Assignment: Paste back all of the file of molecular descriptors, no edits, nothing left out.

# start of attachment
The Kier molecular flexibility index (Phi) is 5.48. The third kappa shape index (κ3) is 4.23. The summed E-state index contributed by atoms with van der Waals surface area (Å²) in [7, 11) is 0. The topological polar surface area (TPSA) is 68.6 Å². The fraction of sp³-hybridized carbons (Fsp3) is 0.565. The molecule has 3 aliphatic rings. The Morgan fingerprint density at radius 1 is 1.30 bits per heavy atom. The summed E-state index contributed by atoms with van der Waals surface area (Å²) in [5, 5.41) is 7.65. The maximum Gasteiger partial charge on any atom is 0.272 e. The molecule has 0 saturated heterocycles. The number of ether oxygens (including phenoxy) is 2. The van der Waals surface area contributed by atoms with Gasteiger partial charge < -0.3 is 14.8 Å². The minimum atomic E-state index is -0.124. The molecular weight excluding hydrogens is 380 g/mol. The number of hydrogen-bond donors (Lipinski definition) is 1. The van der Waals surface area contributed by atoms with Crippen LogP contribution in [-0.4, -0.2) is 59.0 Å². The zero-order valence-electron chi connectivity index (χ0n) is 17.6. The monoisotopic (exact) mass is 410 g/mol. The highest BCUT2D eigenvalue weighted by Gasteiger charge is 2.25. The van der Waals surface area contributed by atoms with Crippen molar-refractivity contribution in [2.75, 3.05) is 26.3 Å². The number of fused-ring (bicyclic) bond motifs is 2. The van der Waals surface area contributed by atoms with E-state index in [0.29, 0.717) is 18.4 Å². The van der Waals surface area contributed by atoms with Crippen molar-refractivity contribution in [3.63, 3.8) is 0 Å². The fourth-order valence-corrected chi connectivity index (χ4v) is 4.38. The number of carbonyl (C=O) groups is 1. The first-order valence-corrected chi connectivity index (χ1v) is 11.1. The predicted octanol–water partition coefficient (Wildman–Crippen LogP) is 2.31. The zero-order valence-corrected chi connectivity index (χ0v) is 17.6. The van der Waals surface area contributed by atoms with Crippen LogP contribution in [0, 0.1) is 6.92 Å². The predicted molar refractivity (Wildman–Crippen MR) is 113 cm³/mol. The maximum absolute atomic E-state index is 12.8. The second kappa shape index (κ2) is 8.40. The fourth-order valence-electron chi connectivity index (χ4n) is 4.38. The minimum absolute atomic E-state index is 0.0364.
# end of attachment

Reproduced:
The Kier molecular flexibility index (Phi) is 5.48. The third kappa shape index (κ3) is 4.23. The summed E-state index contributed by atoms with van der Waals surface area (Å²) in [7, 11) is 0. The topological polar surface area (TPSA) is 68.6 Å². The fraction of sp³-hybridized carbons (Fsp3) is 0.565. The molecule has 3 aliphatic rings. The Morgan fingerprint density at radius 1 is 1.30 bits per heavy atom. The summed E-state index contributed by atoms with van der Waals surface area (Å²) in [5, 5.41) is 7.65. The maximum Gasteiger partial charge on any atom is 0.272 e. The molecule has 0 saturated heterocycles. The number of ether oxygens (including phenoxy) is 2. The van der Waals surface area contributed by atoms with Gasteiger partial charge < -0.3 is 14.8 Å². The minimum atomic E-state index is -0.124. The molecular weight excluding hydrogens is 380 g/mol. The number of hydrogen-bond donors (Lipinski definition) is 1. The van der Waals surface area contributed by atoms with Crippen LogP contribution in [-0.4, -0.2) is 59.0 Å². The zero-order valence-electron chi connectivity index (χ0n) is 17.6. The monoisotopic (exact) mass is 410 g/mol. The highest BCUT2D eigenvalue weighted by Gasteiger charge is 2.25. The van der Waals surface area contributed by atoms with Crippen molar-refractivity contribution in [2.75, 3.05) is 26.3 Å². The number of fused-ring (bicyclic) bond motifs is 2. The van der Waals surface area contributed by atoms with E-state index in [0.29, 0.717) is 18.4 Å². The van der Waals surface area contributed by atoms with Crippen molar-refractivity contribution in [3.63, 3.8) is 0 Å². The fourth-order valence-corrected chi connectivity index (χ4v) is 4.38. The number of carbonyl (C=O) groups is 1. The first-order valence-corrected chi connectivity index (χ1v) is 11.1. The predicted octanol–water partition coefficient (Wildman–Crippen LogP) is 2.31. The zero-order valence-corrected chi connectivity index (χ0v) is 17.6. The van der Waals surface area contributed by atoms with Crippen LogP contribution in [0, 0.1) is 6.92 Å². The predicted molar refractivity (Wildman–Crippen MR) is 113 cm³/mol. The maximum absolute atomic E-state index is 12.8. The second kappa shape index (κ2) is 8.40. The fourth-order valence-electron chi connectivity index (χ4n) is 4.38. The minimum absolute atomic E-state index is 0.0364.